White House aims to reduce satellite clutter in space

June 18, 2018 by Marcia Dunn
Credit: CC0 Public Domain

The White House is establishing a new policy for reducing satellite clutter in space.

President Donald Trump is expected to sign the new space policy directive Monday, as the National Space Council convenes.

The new policy calls for providing a safe and secure environment up in orbit, as satellite traffic increases. It also sets up new guidelines for satellite design and operation, to avoid collisions and spacecraft breakups.

Vice President Mike Pence heads the recently revived space council. Cabinet members will take part in the afternoon meeting at the White House, as well as NASA Administrator Jim Bridenstine, retired astronauts and scientists.

The council's executive secretary, Scott Pace, told reporters before the meeting that is becoming increasingly congested and current guidelines are inadequate to address the challenge.

Explore further: New NASA boss gets 'hearty congratulations' from space

Related Stories

Trump tells NASA to send Americans to Moon

December 11, 2017

US President Donald Trump directed NASA on Monday to send Americans to the Moon for the first time since 1972, in order to prepare for future trips to Mars.

Recommended for you

Did a rogue star change the makeup of our solar system?

July 20, 2018

A team of researchers from the Max-Planck Institute and Queen's University has used new information to test a theory that suggests a rogue star passed close enough to our solar system millions of years ago to change its configuration. ...

Where to search for signs of life on Titan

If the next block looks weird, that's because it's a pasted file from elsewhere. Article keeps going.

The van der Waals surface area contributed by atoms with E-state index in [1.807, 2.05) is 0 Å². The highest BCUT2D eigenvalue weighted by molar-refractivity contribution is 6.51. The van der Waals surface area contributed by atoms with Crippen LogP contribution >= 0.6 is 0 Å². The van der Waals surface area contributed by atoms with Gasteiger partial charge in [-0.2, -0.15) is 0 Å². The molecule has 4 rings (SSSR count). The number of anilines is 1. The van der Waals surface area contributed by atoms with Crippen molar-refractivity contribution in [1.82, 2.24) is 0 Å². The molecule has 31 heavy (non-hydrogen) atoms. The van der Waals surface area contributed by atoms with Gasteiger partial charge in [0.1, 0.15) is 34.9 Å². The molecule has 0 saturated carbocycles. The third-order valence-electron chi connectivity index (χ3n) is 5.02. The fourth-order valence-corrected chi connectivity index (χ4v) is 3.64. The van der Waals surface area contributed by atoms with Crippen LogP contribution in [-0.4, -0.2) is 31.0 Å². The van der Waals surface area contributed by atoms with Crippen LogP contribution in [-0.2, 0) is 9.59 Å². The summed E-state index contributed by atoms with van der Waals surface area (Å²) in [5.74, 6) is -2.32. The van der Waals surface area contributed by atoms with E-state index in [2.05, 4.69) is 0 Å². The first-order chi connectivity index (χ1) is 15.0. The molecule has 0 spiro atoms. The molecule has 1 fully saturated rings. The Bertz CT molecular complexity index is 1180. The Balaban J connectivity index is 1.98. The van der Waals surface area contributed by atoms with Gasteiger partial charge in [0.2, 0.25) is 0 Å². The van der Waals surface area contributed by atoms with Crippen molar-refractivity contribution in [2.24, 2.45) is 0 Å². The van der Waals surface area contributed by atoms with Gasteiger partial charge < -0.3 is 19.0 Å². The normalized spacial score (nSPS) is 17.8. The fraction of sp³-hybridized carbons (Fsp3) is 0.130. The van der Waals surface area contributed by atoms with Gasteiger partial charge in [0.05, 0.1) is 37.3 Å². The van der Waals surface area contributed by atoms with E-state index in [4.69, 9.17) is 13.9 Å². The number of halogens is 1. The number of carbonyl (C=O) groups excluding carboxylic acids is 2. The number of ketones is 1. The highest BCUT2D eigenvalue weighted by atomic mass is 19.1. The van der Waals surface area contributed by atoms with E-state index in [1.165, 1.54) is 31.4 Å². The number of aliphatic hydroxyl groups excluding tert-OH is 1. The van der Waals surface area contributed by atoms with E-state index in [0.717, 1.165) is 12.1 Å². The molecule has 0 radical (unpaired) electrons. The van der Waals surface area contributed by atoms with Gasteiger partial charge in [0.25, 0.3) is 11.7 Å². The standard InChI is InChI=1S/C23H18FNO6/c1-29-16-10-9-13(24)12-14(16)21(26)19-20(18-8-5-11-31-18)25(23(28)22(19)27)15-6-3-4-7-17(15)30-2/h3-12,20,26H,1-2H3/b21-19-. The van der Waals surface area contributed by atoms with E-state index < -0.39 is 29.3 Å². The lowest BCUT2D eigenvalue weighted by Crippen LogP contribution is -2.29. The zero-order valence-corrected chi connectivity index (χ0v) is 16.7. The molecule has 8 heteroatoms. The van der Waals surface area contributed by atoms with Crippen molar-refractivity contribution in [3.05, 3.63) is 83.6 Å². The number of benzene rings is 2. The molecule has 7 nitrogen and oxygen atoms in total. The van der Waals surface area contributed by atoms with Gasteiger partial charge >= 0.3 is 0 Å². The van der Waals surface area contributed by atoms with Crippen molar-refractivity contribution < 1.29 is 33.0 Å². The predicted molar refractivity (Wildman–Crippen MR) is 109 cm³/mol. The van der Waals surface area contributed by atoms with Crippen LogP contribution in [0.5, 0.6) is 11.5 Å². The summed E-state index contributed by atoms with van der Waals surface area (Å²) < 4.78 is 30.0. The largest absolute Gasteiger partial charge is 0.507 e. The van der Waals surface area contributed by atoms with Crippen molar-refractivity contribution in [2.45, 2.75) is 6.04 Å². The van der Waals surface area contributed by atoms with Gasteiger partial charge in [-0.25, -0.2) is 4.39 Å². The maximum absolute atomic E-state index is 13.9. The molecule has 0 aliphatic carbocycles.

July 20, 2018

New findings, published in the journal Astrobiology, suggest that large craters are the prime locations in which to find the building blocks of life on Saturn's largest moon, Titan.


Adjust slider to filter visible comments by rank

Display comments: newest first

3.5 / 5 (2) Jun 18, 2018
The US can develop as many laws to govern space as they want...the US does not own space. The US cannot dictate to any other country how to "use" space. I just read an article about a California based company who applied to have two of their satellites launched from an Amercian site, the US denied the launch because they said the satellites were too small...India had no problem with it.
5 / 5 (1) Jun 18, 2018
It was a US company so subject to US law. They applied to launch 4 satellites that were too small to be tracked accurately so the application was denied. They launched anyway and until their orbit decays the things are essentially invisible navigation hazards just waiting to collide with an actual useful spacecraft at 28,000 kph. Their next generation satellite will be larger and are expected to be approved for launch, hopefully by then they'll have learned that they're not alone in space and need to take other users' needs into account.

I would expect this new policy to be useless poorly thought-out chin wagging, like everything else that has come out of this sAdministration so far.

Please sign in to add a comment. Registration is free, and takes less than a minute. Read more

Click here to reset your password.
Sign in to get notified via email when new comments are made.